Advanced ways to select data with SQL from OpenEdge

Advanced ways to select data with SQL from OpenEdge

We covered Select data with SQL from OpenEdge in a previous post. In this post we will review how JOINs, EXISTSs etc. are available to us when extracting data from OpenEdge with SQL. Let’s assume that you have a client such as DBeaver set up. Connect to your OpenEdge database using ODBC. In my examples, I am using Sports2000 database. We will run through multiple queries. ABL users can compare equivalent FOR-EACH statements.

Select data from openedge

Individual queries

Let’s review different departments.

Great! Now, let’s review data for just department 100. This is Consulting department

I wonder how many employees there are in Consulting department.

If I didn’t remember the department code and remembered just the department name, how would I get the number of employees in that department?

It is possible that deptname can have duplicate records. Therefore, we use the IN keyword instead of = equality comparison. Notice the query below that uses the IN keyword.

In the above query, we also used the EXISTS keyword to get count of only those employees that have a matching department code whose name is Consulting.

Grouping data to gather statistics

There are times when we have to get maximum, minimum, average, count and other statistics. There are grouping functions available in OpenEdge that can be used with SQL. Let’s take some examples.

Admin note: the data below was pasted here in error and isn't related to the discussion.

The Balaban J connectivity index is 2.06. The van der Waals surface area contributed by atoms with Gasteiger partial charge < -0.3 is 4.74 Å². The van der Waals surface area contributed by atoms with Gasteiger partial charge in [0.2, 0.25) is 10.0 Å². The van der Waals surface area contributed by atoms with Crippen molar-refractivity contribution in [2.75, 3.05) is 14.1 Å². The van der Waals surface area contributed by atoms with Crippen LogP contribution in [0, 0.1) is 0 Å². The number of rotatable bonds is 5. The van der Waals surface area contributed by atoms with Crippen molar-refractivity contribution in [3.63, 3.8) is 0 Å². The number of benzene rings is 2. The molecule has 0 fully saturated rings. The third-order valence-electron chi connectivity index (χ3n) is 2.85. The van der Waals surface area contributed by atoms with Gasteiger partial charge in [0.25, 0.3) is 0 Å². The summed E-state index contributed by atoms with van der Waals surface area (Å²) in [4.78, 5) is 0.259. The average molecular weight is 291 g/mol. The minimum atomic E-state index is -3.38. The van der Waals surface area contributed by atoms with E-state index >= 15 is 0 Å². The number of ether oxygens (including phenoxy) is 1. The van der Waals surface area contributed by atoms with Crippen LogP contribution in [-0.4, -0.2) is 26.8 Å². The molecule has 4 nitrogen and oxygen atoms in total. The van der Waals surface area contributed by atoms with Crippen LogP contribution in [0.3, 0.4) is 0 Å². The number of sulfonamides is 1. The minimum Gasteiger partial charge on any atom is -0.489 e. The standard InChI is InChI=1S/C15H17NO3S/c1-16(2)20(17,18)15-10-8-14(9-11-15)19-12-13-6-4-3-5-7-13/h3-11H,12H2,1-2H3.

Let’s list out all department codes and the number of employees in each department.

This is great. However, it is possible that there may be departments in which there are no employees. How shall we display that information? Here’s how:

Notice that we are asking for all records from department and matching employee records using LEFT JOIN. Then, we ask that information get grouped by deptcode of department (we’ve given an alias of d to department table). Then, we ask that empnum get counted for each of the deptcode.

Let’s show counts for only those departments that have 10 or more employees.

How many orders do we have that are shipped, partially shipped or ordered?

Alright, it appears that around 3026 items are ordered, 1 is partially shipped and 926 are shipped.

Grouping, joining and limiting data

Let’s find the top 10 customers spending the most regardless of their order status. We can review this data from a couple of angles. Let’s see, first, which customer number is the biggest spender.

It’s completely possible that a big customer like Walmart has many customer numbers – one for each of their location. Let’s see if the data is more meaningful when grouped by customer’s name.

Aha! That makes sense. Champs Sports has ordered $1.4 MM worth of goods.

Dissecting data for correctness

Now, let’s see how many customer numbers Champs Sports has.

You’ll notice that none of the top 10 customer numbers are that of Champs Sports. That means, it might be valuable to see which combination of customer name and number comes up on top.

Excellent. Now we know which customer number and name combination has ordered the most.

There are numerous combinations of JOINs, DISTINCTs, etc. we can write with SQL and OpenEdge. This is just a glimpse of how you could do advanced SELECTs on OpenEdge databases.

Be sure to see other topics listed on Modern web applications and API with OpenEdge, SQL, ODBC and PHP